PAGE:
- 17th December 2020
- Posted by: Miranda Pont
- Category: Projects
Location: Bulgaria Client: World Bank Partner: Aberon
The World Bank and Bulgarian Government have agreed to develop methodologies and deliver the second cycle Floods Directive work for Bulgaria. We were commissioned to develop updated methodologies for Flood Hazard and Risk Mapping.
The challenge is to update the national methodology for estimation of flood hazard and flood risk, according to the requirements of Directive 2007/60/EU (NIMH 2013). To respond to requirements from the European Commission regarding the integration of climate change and the emerging need to incorporate an approach to assess the risk of pluvial flooding and flash-floods, and also to update the vulnerability and risk assessment.
The methodology is data driven and is based on a process chart structure. The methodology describes each of the stages and decisions in the process. In this way, based on data availability and quality, the user of the methodology can follow the decision trees and take the most appropriate decisions.
Depending on whether the hazard is flash flooding or pluvial surface water flooding, different method processes have been proposed.
The proposed method for the assessment of pluvial hazard is direct rainfall (rain-on-grid) two-dimensional hydrodynamic modelling, which will dynamically model overland flow paths and surface ponding. The concept is for rainfall to be applied to the hydraulic model grid and the flood water routed overland. This approach is suited to lowland and urban catchments where point inflow estimation is challenging, lowland areas with standing water, and more impermeable urban surfaces reduce the contribution of soil throughflow to flood flows. The models allow for analysis of the spatial and temporal distribution of rainstorms and dynamic interactions between different topographic catchments and any river tributaries.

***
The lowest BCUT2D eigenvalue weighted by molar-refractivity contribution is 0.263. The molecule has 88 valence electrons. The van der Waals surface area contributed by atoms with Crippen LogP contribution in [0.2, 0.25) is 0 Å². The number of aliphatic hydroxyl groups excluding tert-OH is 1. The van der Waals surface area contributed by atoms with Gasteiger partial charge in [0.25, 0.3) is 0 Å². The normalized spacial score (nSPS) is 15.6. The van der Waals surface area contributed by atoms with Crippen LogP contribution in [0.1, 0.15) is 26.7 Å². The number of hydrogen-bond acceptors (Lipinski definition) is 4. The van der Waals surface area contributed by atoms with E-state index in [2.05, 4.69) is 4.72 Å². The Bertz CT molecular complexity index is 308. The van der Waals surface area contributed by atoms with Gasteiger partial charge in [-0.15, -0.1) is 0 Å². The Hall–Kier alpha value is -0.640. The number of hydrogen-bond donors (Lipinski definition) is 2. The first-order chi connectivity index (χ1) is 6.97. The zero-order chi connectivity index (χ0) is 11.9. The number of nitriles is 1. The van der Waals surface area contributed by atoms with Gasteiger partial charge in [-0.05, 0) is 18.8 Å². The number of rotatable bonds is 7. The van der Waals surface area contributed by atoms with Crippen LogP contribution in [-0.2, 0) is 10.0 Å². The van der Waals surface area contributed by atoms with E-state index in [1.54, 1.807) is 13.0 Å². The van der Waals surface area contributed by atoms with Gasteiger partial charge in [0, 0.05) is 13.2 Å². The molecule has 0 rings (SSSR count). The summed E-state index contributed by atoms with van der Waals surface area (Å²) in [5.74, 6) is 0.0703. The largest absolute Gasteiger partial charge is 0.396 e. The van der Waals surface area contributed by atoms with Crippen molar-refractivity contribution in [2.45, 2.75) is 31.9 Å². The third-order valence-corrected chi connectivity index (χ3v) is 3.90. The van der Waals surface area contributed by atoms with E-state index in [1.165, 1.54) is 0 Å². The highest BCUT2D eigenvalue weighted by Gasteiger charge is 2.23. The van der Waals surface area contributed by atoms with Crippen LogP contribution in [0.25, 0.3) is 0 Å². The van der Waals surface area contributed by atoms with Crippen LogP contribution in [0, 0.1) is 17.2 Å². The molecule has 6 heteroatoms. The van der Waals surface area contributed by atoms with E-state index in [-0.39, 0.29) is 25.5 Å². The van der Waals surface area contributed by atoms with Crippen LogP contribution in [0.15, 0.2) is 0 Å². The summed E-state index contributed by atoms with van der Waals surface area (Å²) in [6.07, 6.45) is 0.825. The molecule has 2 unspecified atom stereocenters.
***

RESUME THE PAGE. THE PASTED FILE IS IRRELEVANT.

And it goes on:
Flash flooding methodology
The methodological approach to flash flooding reflects the linear nature of the identified Areas of Potential Significant Flood Risk (APSFRs) and can take a 1D only, 1D-2D linked and 2D only approach.
The proposed updated coastal methodology includes details on applying joint probability considerations to different coastal boundaries i.e. tide, surge and wave, and in combination with other sources i.e. fluvial and pluvial. The updated methodology also includes improved inundation modelling approaches with an option to suit APSFRs with higher and lower quality data.
Vulnerability and risk assessment is also approached in the methodology and makes the transition from a qualitative assessment to a semi-quantitative approach.
The improved methods will not only allow the second cycle flood hazard and risk maps for Bulgaria to incorporate flash and pluvial flooding sources, but will also improve the modelling and mapping of fluvial and coastal flood sources. The improved mapping will enable more robust flood risk management plans to be developed.